When Jordan Straub, 13, returned home from an all-expenses-paid trip to Paris, courtesy of Make-A-Wish Montana, she came home with more than a leather Galliano purse. She had found role models who offered guidance as she prepares for a career in the fashion industry, and she and her family found themselves looking forward to her future, rather than focusing on her illness, for the first time in years.

Jordan, an avid soccer player for Helena Youth Soccer Association, was diagnosed with chronic pancreatitis when she was 9 years old. She said she experienced debilitating stomach pain that sometimes radiated to her back. She missed school, spending most of her time on the couch at home watching movies and flipping through fashion magazines. Jordan said her mind was fuzzy and her attention span was short, so there wasn’t much else she could do.

In 2011, surgeons removed her pancreas and transplanted islet cells to her liver, where the cells can continue to produce insulin. After surgery, Jordan had to count carbs and give herself insulin injections with meals. Her parents, Kathryn and Carl, considered an insulin pump but things continued to improve. This week, Jordan laughed as she confessed she can eat whatever she wants now, although she doesn’t, with just a small dose of long-acting insulin each day, thanks to the islet cells in her liver doing their job. She also returned to soccer as a striker 15 months after surgery.

Last December, Jordan, her parents and younger brother, Carsten, were selected for an all-expenses-paid trip to Paris by Make-A-Wish Montana at an emotional ceremony at Macy’s. Typically, Make-A-Wish doesn’t grant abroad travel wishes unless there is a “compelling” reason, Kathryn explained. Jordan’s grandmother had promised her a trip to Paris, but due to Jordan’s health the trip was canceled. Jordan’s grandmother passed away from complications due to breast cancer before the trip could be rescheduled. Jordan’s grandmother had been an employee at Macy’s, which made the gift very meaningful to the Straubs.

The family traveled to Paris in March and spent a week there. Jordan and her mother agree the trip was a turning point for the family. For the past few years, Jordan’s health had been the focal point of the family, but with her health improved, the lens was refocused on her dream for the future — to be a fashion designer.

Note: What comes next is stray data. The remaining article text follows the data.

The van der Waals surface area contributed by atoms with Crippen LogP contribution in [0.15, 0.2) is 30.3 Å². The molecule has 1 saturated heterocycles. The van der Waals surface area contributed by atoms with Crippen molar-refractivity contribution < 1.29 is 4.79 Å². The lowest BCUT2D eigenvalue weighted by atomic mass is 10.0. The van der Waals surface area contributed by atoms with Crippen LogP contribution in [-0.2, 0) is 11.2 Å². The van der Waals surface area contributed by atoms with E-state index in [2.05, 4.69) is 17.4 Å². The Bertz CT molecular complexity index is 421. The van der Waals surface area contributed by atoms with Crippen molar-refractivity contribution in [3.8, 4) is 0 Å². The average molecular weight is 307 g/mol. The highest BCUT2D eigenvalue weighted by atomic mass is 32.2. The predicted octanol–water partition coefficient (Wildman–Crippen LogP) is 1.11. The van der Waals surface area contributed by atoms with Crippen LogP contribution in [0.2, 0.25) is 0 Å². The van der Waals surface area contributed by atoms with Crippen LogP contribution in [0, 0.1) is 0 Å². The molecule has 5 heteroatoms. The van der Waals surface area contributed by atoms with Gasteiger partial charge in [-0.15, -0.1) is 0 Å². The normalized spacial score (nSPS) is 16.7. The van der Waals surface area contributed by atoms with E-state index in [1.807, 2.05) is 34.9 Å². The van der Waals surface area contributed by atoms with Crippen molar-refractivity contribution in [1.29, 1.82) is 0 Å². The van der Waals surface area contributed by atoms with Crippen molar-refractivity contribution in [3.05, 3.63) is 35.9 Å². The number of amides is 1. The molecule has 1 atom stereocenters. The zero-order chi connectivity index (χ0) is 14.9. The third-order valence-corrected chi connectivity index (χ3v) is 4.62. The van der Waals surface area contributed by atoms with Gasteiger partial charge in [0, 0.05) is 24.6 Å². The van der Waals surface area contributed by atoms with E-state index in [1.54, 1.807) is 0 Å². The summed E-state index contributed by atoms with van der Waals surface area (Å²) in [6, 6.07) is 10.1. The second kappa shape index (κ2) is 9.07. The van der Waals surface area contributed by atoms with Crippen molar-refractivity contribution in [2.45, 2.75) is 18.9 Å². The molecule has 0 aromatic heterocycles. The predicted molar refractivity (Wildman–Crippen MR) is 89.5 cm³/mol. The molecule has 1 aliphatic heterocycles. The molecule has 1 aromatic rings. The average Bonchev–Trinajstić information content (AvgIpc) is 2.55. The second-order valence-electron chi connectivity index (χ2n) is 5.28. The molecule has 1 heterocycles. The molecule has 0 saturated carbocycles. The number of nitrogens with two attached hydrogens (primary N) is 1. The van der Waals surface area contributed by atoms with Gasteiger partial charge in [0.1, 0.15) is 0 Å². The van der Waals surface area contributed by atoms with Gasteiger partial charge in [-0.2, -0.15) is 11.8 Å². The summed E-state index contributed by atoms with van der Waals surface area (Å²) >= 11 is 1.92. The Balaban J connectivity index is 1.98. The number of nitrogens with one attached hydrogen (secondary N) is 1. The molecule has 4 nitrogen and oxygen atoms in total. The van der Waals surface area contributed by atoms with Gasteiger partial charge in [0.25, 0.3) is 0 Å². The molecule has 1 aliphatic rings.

If anything positive came out of Jordan’s illness, it is her love of fashion, born during hours of flipping through fashion magazines, Jordan said. In Paris, Jordan and her mother toured the Galliano house of fashion design, where they met designers and followed the process of creating a fashion line from inspiration to laying out patterns to sewing to runway preparation. And despite their better judgment, each admitted to falling in love with very expensive items they saw at Dior, Galliano and Chanel fashion exhibits and vintage shops, where Jordan touched items that before she had only seen in magazines.

The Make-A-Wish volunteer wish granter that coordinated many of the events for Jordan’s family in Paris was a shoe designer who offered Jordan encouragement and advice for pursuing a fashion career. Jordan said the volunteer came from humble beginnings and made her dream seem like a realistic possibility. While more islet cell transplants may be needed in her future, she’s making plans to study fashion in college and spend time in Paris.

The family also attended a soccer match between France and Georgia, had lunch at the Eiffel Tower and spent hours sightseeing and people-watching on the streets of Paris. Aside from a brief disappearance of 8-year-old Carsten at the metro station, the trip was perfect, and Make-A-Wish never made their requests feel like an inconvenience, Kathryn and Jordan agreed.

This year, Jordan will help promote the “Believe” campaign, which launched Nov. 8. She hopes to give other kids with life-threatening illnesses the same opportunity she had. For every letter to Santa submitted to Macy’s before Dec. 24, Macy’s will donate a dollar, up to $1 million, to Make-A-Wish. Kathryn pointed out that anyone — adults and kids — can write a letter to Santa, and help raise funds to grant wishes. Letters can be dropped off at Macy’s during regular store hours and holiday postcards are available at the store upon request.

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